Osama Bin Laden Dead

Breaking news that Osama bin Laden has been shot and killed and the body is in the possession of U.S. troops.

It is nearly 10 years since 9/11 happened and this is a fitting end for the man who started us down this climate of fear and TSA, and two on-going wars.

I'm sure our children will learn about and remember this 10-year anniversary.

I dreaded the coming of this 2011 September but now it will be easier to face and to honor those who died with the coming of this news. 


Josh Hayes said…
No man is an island, entire of itself; every man is a piece of the continent, a part of the main. If a clod be washed away by the sea, Europe is the less, as well as if a promontory were, as well as if a manor of thy friend's or of thine own were: any man's death diminishes me, because I am involved in mankind, and therefore never send to know for whom the bell tolls; it tolls for thee.

(John Donne: Meditation XVII)

I can take no joy in this: no person's death is cause for celebration, and the crowds of drunken frat boys celebrating on the live news feeds only serve to drive home the message. Responsible people may mark a man's death with grim satisfaction, or with a sigh of relief, or a host of other moderated responses. Only yahoos celebrate death.
suep. said…
Nicely put, Josh. I'm with you on that. No joy here either, just contemplation of the huge costs of arriving at this point.
-- Sue p.
mascarah said…
This is no fitting end to anything- and no one person (or other region of the world, for that matter)started this climate of fear. I teach 5th grade, and am not looking forward to the conversations today about how this country thinks that shooting someone in the head somehow stands for justice.
seattle citizen said…
Compare images of people in Libya, Pakistan and elsewhere demonstrating in the streets, burning the flag, etc; and of people in the US demonstrating in the streets with flags and beers in their hands.

I can't tell the difference.
basically said…
Thank you all of you for saying this. I have been feeling very alone in my feelings that the celebration of a death of any Life is misplaced. I think I will avoid Facebook for the rest of the day.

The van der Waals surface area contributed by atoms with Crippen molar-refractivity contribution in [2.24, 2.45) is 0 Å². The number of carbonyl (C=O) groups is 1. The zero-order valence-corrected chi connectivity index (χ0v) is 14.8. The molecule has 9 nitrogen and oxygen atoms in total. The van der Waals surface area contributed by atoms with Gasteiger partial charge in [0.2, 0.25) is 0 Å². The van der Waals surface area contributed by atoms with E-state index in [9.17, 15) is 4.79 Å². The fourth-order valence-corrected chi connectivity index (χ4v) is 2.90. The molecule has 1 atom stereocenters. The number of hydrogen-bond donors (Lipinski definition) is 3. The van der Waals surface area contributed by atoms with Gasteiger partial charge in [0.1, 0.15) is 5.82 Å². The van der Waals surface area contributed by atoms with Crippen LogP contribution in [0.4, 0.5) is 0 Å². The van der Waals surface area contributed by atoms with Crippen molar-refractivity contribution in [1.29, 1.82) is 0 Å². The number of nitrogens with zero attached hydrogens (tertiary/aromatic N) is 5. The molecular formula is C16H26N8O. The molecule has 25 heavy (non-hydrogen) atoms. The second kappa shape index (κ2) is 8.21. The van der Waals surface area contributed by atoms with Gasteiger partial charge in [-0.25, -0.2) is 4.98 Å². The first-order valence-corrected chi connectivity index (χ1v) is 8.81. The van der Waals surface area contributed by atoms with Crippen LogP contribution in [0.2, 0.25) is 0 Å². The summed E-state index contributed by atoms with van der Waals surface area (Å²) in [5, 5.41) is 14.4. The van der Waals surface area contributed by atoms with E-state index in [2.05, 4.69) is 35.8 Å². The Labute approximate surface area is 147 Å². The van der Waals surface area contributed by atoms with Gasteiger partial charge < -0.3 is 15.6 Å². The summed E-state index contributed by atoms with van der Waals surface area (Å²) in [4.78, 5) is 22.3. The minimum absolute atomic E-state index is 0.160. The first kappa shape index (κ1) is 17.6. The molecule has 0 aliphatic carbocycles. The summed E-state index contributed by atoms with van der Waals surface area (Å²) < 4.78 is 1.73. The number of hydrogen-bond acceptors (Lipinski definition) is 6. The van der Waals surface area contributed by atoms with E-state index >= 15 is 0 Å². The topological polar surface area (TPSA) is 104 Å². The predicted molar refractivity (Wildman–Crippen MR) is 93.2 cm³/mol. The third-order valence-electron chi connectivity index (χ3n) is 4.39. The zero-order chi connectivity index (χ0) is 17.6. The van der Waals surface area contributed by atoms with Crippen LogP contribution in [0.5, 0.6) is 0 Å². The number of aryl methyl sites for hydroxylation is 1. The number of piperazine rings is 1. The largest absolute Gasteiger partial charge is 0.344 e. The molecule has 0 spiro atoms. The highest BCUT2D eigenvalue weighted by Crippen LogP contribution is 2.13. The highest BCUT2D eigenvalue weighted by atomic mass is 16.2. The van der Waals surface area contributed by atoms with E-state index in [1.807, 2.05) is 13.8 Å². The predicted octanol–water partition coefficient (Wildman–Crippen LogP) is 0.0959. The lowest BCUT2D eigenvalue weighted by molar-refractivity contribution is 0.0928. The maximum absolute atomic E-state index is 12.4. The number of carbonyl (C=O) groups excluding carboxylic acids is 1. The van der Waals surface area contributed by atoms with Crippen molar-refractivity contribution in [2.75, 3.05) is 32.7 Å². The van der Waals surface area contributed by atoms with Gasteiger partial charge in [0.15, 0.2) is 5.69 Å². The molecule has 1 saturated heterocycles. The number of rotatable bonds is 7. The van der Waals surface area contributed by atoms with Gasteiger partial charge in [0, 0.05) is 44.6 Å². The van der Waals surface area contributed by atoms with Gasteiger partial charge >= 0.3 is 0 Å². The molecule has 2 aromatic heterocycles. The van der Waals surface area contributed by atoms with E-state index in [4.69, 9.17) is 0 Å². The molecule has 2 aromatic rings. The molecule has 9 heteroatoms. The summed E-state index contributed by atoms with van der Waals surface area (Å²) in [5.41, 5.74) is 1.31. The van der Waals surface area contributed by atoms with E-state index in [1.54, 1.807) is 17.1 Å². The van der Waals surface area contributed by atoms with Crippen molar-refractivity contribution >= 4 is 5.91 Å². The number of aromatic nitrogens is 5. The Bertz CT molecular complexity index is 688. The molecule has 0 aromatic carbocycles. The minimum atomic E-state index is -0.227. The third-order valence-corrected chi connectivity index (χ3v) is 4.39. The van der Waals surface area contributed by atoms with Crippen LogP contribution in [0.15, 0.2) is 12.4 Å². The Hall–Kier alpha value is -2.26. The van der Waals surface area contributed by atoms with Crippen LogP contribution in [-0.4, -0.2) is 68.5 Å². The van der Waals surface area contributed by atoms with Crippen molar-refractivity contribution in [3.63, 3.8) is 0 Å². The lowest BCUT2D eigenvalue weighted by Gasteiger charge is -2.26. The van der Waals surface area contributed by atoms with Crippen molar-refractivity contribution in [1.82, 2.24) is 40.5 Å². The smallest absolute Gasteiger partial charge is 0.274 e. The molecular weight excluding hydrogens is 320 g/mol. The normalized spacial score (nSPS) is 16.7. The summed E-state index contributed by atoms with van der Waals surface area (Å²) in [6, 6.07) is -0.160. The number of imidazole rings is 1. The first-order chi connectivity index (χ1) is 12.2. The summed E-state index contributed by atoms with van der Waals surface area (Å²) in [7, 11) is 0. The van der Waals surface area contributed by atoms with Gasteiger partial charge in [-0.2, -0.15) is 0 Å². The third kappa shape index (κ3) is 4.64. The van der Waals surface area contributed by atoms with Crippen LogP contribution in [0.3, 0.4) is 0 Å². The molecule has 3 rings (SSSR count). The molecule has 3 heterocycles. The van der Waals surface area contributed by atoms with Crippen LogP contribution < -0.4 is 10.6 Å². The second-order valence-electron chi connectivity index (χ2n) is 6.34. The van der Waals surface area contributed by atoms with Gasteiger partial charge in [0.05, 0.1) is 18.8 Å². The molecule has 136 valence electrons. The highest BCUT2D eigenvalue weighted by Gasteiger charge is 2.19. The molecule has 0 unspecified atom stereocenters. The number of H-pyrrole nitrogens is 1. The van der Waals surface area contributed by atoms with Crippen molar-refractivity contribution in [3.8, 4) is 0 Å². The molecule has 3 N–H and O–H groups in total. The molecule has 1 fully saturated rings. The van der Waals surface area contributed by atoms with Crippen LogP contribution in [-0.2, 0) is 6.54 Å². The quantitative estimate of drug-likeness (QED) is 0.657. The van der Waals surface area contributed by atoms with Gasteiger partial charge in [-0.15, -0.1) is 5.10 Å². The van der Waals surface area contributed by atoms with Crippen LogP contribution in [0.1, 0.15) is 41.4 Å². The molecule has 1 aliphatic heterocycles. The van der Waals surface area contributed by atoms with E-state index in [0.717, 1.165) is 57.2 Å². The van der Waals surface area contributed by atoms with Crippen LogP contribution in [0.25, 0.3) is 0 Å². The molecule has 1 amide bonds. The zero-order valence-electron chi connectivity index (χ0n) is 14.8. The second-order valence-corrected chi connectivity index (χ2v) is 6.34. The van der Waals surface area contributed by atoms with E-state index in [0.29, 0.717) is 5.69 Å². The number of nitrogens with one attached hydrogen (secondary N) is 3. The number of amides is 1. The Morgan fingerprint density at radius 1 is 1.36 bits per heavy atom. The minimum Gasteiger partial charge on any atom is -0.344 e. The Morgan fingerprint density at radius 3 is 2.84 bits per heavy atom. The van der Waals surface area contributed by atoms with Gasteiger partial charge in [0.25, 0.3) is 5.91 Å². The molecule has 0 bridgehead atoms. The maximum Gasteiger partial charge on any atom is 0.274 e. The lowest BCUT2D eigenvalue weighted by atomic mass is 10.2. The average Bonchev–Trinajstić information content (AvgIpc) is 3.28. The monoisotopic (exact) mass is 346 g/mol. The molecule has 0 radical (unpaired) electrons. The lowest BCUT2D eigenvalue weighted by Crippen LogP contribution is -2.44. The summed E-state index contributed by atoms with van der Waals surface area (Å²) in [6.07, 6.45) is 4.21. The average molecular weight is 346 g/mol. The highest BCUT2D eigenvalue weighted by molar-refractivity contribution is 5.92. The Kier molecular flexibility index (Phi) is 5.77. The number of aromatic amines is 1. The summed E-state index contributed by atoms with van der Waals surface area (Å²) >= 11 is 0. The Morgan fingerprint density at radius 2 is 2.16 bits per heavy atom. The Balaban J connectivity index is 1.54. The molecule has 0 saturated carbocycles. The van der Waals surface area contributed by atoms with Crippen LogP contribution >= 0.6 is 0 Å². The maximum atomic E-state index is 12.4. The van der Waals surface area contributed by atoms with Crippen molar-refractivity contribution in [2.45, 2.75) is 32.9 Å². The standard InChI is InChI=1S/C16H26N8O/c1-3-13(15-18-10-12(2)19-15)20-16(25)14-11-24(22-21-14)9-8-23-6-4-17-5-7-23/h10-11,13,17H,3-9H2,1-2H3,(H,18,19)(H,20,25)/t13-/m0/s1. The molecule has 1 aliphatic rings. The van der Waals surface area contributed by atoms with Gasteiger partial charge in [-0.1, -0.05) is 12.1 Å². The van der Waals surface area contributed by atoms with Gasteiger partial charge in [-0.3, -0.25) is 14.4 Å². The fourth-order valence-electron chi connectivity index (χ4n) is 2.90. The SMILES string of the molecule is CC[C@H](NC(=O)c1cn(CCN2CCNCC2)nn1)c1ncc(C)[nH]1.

What you said, Josh, nails it. Grim satisfaction, sigh of relief, but I am not putting the flag out today.
Michael H said…
"I can't tell the difference"

You are blind and naive.

Flag is up and will stay up for a few days.
seattle citizen said…
Michael H,
I wrote that rhetorically, and perhaps it's not quite accurate, but it disturbs me to see people celebrating death, which is what partying in the streets with flags waving is, and also what "partying" in the streets with flag burning is. It's base and callow.

The US evidently did a very respectful thing, which is to try and give Osama's body an appropriate Muslim burial (at sea) within 24 hours. I don't see any respect (for the the world, for the victims of 9/11, for the dead) in waving flags while chugging beer and yahoo-ing.

To me, flag waving and flag burning are closely related: It's a "us versus them" mentality that is not at all nuanced, is overly patriotic and tribalistic, and is not very respectful.
Braessae said…
Seattle Citizen said: To me, flag waving and flag burning are closely related: It's a "us versus them" mentality that is not at all nuanced, is overly patriotic and tribalistic, and is not very respectful.

I think this is an overly broad indictment. Certainly, "flag waving" can be a sign of hubris, a sort of small-minded neener neener in the face of whoever you are waving it at. But no one I know felt that way when the Chilean miners reached the surface to a blizzard of Chilean flags. The problem lies, in every case, with the quality of the thought behind the action, and the reason for the celebration.

I also disliked the partying crowds, but felt a sense of relief that the mind and soul of one who was so bent towards the destruction of innocent lives is now beyond the boundaries of the world. From here on, the damage he can create is limited to the words he left behind. I am grateful that America finally confronted, and demanded accountability from, the man who publicly took credit for, and then brazenly gloated over, all those innocent people who were incinerated, or crushed by the falling towers or the planes, or who were on the planes that crashed in Virginia or at the Pentagon, or who jumped 100 stories in despair. If he could, on 9/11, have killed every single American, he would have. The man was pitiless.

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